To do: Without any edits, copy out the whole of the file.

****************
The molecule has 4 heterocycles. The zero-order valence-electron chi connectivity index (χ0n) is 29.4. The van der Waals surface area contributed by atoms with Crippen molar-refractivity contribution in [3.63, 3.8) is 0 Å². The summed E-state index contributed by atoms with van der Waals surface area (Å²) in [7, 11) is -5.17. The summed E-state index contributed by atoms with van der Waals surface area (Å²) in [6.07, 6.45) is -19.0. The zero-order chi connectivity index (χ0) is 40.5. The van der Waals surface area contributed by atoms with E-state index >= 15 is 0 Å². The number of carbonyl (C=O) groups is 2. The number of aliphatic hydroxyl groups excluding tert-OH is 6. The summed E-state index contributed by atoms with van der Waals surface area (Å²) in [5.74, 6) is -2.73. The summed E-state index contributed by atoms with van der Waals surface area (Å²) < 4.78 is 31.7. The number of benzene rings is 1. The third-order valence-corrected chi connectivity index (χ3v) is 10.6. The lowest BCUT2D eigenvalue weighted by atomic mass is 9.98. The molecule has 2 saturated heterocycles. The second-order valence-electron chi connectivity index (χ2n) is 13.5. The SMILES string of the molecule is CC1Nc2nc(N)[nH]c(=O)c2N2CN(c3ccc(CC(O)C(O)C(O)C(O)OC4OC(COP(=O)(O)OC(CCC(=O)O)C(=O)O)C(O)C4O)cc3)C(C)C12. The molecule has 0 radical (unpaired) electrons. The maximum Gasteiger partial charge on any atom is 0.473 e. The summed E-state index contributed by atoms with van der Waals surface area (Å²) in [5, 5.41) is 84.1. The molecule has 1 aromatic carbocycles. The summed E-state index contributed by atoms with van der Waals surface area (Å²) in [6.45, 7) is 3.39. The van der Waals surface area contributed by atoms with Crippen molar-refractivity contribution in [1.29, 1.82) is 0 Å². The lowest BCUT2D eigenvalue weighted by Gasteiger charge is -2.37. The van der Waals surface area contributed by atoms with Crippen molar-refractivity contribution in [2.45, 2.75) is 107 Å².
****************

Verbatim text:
The molecule has 4 heterocycles. The zero-order valence-electron chi connectivity index (χ0n) is 29.4. The van der Waals surface area contributed by atoms with Crippen molar-refractivity contribution in [3.63, 3.8) is 0 Å². The summed E-state index contributed by atoms with van der Waals surface area (Å²) in [7, 11) is -5.17. The summed E-state index contributed by atoms with van der Waals surface area (Å²) in [6.07, 6.45) is -19.0. The zero-order chi connectivity index (χ0) is 40.5. The van der Waals surface area contributed by atoms with E-state index >= 15 is 0 Å². The number of carbonyl (C=O) groups is 2. The number of aliphatic hydroxyl groups excluding tert-OH is 6. The summed E-state index contributed by atoms with van der Waals surface area (Å²) in [5.74, 6) is -2.73. The summed E-state index contributed by atoms with van der Waals surface area (Å²) < 4.78 is 31.7. The number of benzene rings is 1. The third-order valence-corrected chi connectivity index (χ3v) is 10.6. The lowest BCUT2D eigenvalue weighted by atomic mass is 9.98. The molecule has 2 saturated heterocycles. The second-order valence-electron chi connectivity index (χ2n) is 13.5. The SMILES string of the molecule is CC1Nc2nc(N)[nH]c(=O)c2N2CN(c3ccc(CC(O)C(O)C(O)C(O)OC4OC(COP(=O)(O)OC(CCC(=O)O)C(=O)O)C(O)C4O)cc3)C(C)C12. The molecule has 0 radical (unpaired) electrons. The maximum Gasteiger partial charge on any atom is 0.473 e. The summed E-state index contributed by atoms with van der Waals surface area (Å²) in [5, 5.41) is 84.1. The molecule has 1 aromatic carbocycles. The summed E-state index contributed by atoms with van der Waals surface area (Å²) in [6.45, 7) is 3.39. The van der Waals surface area contributed by atoms with Crippen molar-refractivity contribution in [1.29, 1.82) is 0 Å². The lowest BCUT2D eigenvalue weighted by Gasteiger charge is -2.37. The van der Waals surface area contributed by atoms with Crippen molar-refractivity contribution in [2.45, 2.75) is 107 Å².